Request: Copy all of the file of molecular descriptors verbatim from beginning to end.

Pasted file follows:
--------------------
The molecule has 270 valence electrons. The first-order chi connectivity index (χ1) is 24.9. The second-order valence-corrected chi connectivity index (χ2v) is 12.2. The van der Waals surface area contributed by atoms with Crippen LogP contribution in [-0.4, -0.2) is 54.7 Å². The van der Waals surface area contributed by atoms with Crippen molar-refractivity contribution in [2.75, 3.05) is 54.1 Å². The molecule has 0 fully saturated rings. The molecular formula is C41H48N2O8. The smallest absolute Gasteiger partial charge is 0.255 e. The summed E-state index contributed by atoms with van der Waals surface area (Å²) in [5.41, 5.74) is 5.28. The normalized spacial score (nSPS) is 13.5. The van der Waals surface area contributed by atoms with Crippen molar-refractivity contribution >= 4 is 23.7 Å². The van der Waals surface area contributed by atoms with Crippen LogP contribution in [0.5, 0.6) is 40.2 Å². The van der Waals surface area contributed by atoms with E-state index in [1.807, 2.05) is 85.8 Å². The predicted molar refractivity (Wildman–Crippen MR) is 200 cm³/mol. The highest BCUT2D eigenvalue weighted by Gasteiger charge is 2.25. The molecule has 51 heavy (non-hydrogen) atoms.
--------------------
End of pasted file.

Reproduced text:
The molecule has 270 valence electrons. The first-order chi connectivity index (χ1) is 24.9. The second-order valence-corrected chi connectivity index (χ2v) is 12.2. The van der Waals surface area contributed by atoms with Crippen LogP contribution in [-0.4, -0.2) is 54.7 Å². The van der Waals surface area contributed by atoms with Crippen molar-refractivity contribution in [2.75, 3.05) is 54.1 Å². The molecule has 0 fully saturated rings. The molecular formula is C41H48N2O8. The smallest absolute Gasteiger partial charge is 0.255 e. The summed E-state index contributed by atoms with van der Waals surface area (Å²) in [5.41, 5.74) is 5.28. The normalized spacial score (nSPS) is 13.5. The van der Waals surface area contributed by atoms with Crippen molar-refractivity contribution >= 4 is 23.7 Å². The van der Waals surface area contributed by atoms with Crippen LogP contribution in [0.5, 0.6) is 40.2 Å². The van der Waals surface area contributed by atoms with E-state index in [1.807, 2.05) is 85.8 Å². The predicted molar refractivity (Wildman–Crippen MR) is 200 cm³/mol. The highest BCUT2D eigenvalue weighted by Gasteiger charge is 2.25. The molecule has 51 heavy (non-hydrogen) atoms.